For how many hours did the Albion bioethanol plant operate in 2016 and 2017?

Dear Editor,

I refer to the letter by Ms Audreyanna Thomas in SN, Aug 12, titled ‘Molasses would be the preferred raw material for ethanol production in Guyana’ in response to the ongoing conversation on ethanol here. Editor, in this letter GuySuCo concludes molasses is the preferred feedstock for ethanol and, if used, ethanol production will be limited to 11.7 million litres. The corporation is saying that cane-to-ethanol is not a preferred feedstock and even if molasses is used, ethanol output will be low. Essentially, the Corporation is saying ‘no’ to ethanol in a very descriptive way. The corporation also uses numbers conveniently in some sections of its argument to articulate its position, then conceals them in other sections. For example, reference is made that 1 tonne cane =70 litres ethanol at best and 1 tonne molasses = 260 litres of ethanol. This shows that molasses produces more ethanol than cane but hides the fact that 1 tonne molasses is made after processing 25-33 tonnes of cane at GuySuCo’s mills (using molasses % on cane of 3-4).

Therefore, if we take the same amount of cane that makes 1 tonne molasses and make ethanol instead, we will get 1,750-2,310 litres ethanol (25×70 = 1,750 or 33×70 = 2,310) as opposed to 260 litres. The corporation further advances its arguments using studies conducted some 8-13 years ago. A pertinent question is: how relevant are those studies to present day and future conditions?

GuySuCo in its current shape and form cannot operate a viable ethanol facility using molasses as feedstock. Therefore, the corporation has two probable options: (1) Increase molasses production which translates to an increase in cane production or (2) convert cane directly to ethanol. Option 1 is not possible as the corporation’s policy is to downsize operations which is being implemented at this instant. This policy position is articulated in the State Paper on sugar. Option 2 will not be pursued either as there is zero commitment to conduct a study to confirm or dispute the viability of cane-to-ethanol.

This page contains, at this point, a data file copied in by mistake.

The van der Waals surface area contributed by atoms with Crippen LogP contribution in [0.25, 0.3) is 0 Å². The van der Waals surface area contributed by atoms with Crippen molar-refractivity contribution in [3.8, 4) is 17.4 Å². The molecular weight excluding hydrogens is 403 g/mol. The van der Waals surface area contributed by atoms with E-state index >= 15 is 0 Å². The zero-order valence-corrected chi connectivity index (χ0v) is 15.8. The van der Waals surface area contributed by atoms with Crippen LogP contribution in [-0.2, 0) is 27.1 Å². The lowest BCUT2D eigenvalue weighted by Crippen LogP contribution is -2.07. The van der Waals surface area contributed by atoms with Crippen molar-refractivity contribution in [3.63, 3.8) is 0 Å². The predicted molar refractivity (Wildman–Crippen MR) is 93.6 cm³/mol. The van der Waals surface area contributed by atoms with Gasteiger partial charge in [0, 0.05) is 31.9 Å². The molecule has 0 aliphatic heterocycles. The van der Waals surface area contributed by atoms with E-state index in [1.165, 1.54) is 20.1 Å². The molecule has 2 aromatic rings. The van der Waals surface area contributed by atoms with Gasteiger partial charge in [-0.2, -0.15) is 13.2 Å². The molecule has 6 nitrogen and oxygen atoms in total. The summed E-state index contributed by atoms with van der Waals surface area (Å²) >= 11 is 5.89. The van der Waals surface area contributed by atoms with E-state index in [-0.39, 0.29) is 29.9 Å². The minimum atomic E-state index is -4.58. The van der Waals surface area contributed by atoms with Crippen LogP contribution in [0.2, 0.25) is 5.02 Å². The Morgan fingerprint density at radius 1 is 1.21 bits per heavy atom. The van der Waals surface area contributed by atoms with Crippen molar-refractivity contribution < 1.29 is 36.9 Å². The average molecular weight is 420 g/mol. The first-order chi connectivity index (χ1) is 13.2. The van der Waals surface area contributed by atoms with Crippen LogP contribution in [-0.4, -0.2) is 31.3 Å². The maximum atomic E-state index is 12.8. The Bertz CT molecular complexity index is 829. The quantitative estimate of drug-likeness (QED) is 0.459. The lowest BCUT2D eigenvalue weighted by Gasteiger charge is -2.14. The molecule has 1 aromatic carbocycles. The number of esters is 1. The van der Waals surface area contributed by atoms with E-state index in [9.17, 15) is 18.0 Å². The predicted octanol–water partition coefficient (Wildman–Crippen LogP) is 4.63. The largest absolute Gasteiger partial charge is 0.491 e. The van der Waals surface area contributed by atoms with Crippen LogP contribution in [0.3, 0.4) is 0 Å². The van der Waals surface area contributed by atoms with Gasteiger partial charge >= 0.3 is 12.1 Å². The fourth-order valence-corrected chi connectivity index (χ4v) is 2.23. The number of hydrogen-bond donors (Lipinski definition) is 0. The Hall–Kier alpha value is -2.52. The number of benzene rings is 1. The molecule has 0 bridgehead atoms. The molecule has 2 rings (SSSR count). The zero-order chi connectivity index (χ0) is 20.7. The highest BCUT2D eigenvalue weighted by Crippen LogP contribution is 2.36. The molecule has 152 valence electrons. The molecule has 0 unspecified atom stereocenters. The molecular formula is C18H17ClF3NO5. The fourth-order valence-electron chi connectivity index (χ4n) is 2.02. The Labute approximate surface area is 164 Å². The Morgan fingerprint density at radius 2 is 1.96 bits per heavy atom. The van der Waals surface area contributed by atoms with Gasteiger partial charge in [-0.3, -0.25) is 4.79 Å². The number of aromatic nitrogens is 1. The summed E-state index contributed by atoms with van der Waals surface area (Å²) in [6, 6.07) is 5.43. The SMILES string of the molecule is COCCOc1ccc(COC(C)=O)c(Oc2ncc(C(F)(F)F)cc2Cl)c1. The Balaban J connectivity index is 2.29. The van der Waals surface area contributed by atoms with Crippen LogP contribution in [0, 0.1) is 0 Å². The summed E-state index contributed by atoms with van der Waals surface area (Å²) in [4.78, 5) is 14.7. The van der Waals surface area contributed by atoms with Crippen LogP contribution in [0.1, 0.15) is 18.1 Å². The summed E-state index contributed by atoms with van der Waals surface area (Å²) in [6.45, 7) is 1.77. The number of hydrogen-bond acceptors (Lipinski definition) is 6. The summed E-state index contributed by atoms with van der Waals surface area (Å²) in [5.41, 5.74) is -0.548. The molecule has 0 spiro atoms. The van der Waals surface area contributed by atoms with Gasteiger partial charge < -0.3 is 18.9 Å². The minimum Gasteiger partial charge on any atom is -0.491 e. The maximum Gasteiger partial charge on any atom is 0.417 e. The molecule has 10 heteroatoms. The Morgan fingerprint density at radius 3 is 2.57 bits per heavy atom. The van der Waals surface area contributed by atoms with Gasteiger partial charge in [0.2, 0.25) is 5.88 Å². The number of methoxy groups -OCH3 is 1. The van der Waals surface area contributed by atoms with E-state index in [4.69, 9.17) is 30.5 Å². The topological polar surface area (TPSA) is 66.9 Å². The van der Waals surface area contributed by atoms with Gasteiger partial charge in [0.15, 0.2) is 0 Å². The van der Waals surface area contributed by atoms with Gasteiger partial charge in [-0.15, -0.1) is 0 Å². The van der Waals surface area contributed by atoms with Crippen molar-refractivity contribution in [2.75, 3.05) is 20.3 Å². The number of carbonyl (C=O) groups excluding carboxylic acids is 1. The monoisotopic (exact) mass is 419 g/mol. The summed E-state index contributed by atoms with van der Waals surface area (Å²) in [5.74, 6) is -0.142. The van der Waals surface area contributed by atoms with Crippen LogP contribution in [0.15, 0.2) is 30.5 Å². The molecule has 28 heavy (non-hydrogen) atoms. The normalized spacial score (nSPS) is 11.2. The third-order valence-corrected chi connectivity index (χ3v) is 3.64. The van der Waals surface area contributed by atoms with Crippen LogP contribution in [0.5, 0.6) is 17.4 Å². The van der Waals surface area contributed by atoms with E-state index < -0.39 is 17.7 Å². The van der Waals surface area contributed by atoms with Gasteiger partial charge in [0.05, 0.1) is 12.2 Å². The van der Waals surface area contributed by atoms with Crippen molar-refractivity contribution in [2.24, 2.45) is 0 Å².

It is an established fact that the bioethanol demonstration plant at Albion is not a commercial producer. Its objective, capacity and very name, explains that fact. I maintain that the CEO of GuySuCo stopped operations of the bio-ethanol demonstration at Albion; however, Ms Thomas claims that this information is misleading and inaccurate and the plant operates continuously in the cropping period. If this is so, I urge Ms Thomas to share with this nation the following specifics:

(1) How many hours did the plant operate per crop in 2016 and 2017?

(2) How many tonnes of molasses was used by the plant per crop in 2016 and 2017?

(3) How many litres of hydrous and anhydrous alcohol were produced per crop in 2016 and 2017?

(4) What was the average percent alcohol for hydrous and anhydrous per crop in 2016 and 2017?

(5)  How many litres of hydrous anhydrous ethanol was distributed to estates?

(6)  How many litres of anhydrous ethanol was blended with gasoline per crop in 2016 and 2017?

(7)  How many litres of E-10 blend was made used in 2016 and 2017?

(8)  What was the consumption rate on vehicles that used it?


Yours faithfully,

Sookram Persaud

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